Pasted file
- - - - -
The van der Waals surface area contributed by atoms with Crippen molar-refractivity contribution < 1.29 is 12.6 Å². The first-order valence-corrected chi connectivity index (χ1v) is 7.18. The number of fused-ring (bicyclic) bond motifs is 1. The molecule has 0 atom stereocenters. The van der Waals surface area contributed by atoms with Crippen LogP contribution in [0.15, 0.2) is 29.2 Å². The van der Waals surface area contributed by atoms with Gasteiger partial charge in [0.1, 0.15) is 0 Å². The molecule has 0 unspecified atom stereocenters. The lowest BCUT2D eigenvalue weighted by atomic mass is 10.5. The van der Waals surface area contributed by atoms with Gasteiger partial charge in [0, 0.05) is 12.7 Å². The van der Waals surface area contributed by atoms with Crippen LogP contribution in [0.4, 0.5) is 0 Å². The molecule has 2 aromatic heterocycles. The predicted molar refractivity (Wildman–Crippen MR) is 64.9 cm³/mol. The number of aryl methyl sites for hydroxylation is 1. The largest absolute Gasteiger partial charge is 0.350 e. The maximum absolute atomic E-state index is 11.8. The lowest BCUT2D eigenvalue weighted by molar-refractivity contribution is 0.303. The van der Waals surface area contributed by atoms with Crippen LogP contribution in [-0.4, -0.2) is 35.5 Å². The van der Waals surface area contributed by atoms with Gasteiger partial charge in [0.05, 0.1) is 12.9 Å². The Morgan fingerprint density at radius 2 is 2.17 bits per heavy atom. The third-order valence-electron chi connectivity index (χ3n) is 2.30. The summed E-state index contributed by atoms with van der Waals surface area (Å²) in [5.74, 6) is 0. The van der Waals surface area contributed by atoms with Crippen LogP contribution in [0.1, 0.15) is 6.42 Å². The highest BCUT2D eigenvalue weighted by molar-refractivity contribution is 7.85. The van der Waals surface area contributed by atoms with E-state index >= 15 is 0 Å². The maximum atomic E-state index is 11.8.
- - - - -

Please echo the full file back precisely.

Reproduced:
The van der Waals surface area contributed by atoms with Crippen molar-refractivity contribution < 1.29 is 12.6 Å². The first-order valence-corrected chi connectivity index (χ1v) is 7.18. The number of fused-ring (bicyclic) bond motifs is 1. The molecule has 0 atom stereocenters. The van der Waals surface area contributed by atoms with Crippen LogP contribution in [0.15, 0.2) is 29.2 Å². The van der Waals surface area contributed by atoms with Gasteiger partial charge in [0.1, 0.15) is 0 Å². The molecule has 0 unspecified atom stereocenters. The lowest BCUT2D eigenvalue weighted by atomic mass is 10.5. The van der Waals surface area contributed by atoms with Gasteiger partial charge in [0, 0.05) is 12.7 Å². The van der Waals surface area contributed by atoms with Crippen LogP contribution in [0.4, 0.5) is 0 Å². The molecule has 2 aromatic heterocycles. The predicted molar refractivity (Wildman–Crippen MR) is 64.9 cm³/mol. The number of aryl methyl sites for hydroxylation is 1. The largest absolute Gasteiger partial charge is 0.350 e. The maximum absolute atomic E-state index is 11.8. The lowest BCUT2D eigenvalue weighted by molar-refractivity contribution is 0.303. The van der Waals surface area contributed by atoms with Crippen LogP contribution in [-0.4, -0.2) is 35.5 Å². The van der Waals surface area contributed by atoms with Gasteiger partial charge in [0.05, 0.1) is 12.9 Å². The Morgan fingerprint density at radius 2 is 2.17 bits per heavy atom. The third-order valence-electron chi connectivity index (χ3n) is 2.30. The summed E-state index contributed by atoms with van der Waals surface area (Å²) in [5.74, 6) is 0. The van der Waals surface area contributed by atoms with Crippen LogP contribution in [0.1, 0.15) is 6.42 Å². The highest BCUT2D eigenvalue weighted by molar-refractivity contribution is 7.85. The van der Waals surface area contributed by atoms with E-state index >= 15 is 0 Å². The maximum atomic E-state index is 11.8.